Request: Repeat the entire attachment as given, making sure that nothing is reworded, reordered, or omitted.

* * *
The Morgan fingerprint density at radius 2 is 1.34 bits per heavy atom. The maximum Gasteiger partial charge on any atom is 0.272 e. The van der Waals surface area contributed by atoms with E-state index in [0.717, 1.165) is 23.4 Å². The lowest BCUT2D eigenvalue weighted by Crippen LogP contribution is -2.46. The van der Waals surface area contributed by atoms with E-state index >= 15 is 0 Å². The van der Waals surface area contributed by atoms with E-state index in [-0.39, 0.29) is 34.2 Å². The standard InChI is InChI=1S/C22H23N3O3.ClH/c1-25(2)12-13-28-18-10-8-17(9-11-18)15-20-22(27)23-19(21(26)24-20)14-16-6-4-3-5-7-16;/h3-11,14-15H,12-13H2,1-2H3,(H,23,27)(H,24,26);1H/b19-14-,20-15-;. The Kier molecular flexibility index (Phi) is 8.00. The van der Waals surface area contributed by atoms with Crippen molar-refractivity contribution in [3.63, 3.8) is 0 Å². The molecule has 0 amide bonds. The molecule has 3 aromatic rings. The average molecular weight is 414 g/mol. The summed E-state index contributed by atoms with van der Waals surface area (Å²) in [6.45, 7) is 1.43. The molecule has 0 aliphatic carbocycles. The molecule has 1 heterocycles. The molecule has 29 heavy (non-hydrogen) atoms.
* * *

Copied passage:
The Morgan fingerprint density at radius 2 is 1.34 bits per heavy atom. The maximum Gasteiger partial charge on any atom is 0.272 e. The van der Waals surface area contributed by atoms with E-state index in [0.717, 1.165) is 23.4 Å². The lowest BCUT2D eigenvalue weighted by Crippen LogP contribution is -2.46. The van der Waals surface area contributed by atoms with E-state index >= 15 is 0 Å². The van der Waals surface area contributed by atoms with E-state index in [-0.39, 0.29) is 34.2 Å². The standard InChI is InChI=1S/C22H23N3O3.ClH/c1-25(2)12-13-28-18-10-8-17(9-11-18)15-20-22(27)23-19(21(26)24-20)14-16-6-4-3-5-7-16;/h3-11,14-15H,12-13H2,1-2H3,(H,23,27)(H,24,26);1H/b19-14-,20-15-;. The Kier molecular flexibility index (Phi) is 8.00. The van der Waals surface area contributed by atoms with Crippen molar-refractivity contribution in [3.63, 3.8) is 0 Å². The molecule has 0 amide bonds. The molecule has 3 aromatic rings. The average molecular weight is 414 g/mol. The summed E-state index contributed by atoms with van der Waals surface area (Å²) in [6.45, 7) is 1.43. The molecule has 0 aliphatic carbocycles. The molecule has 1 heterocycles. The molecule has 29 heavy (non-hydrogen) atoms.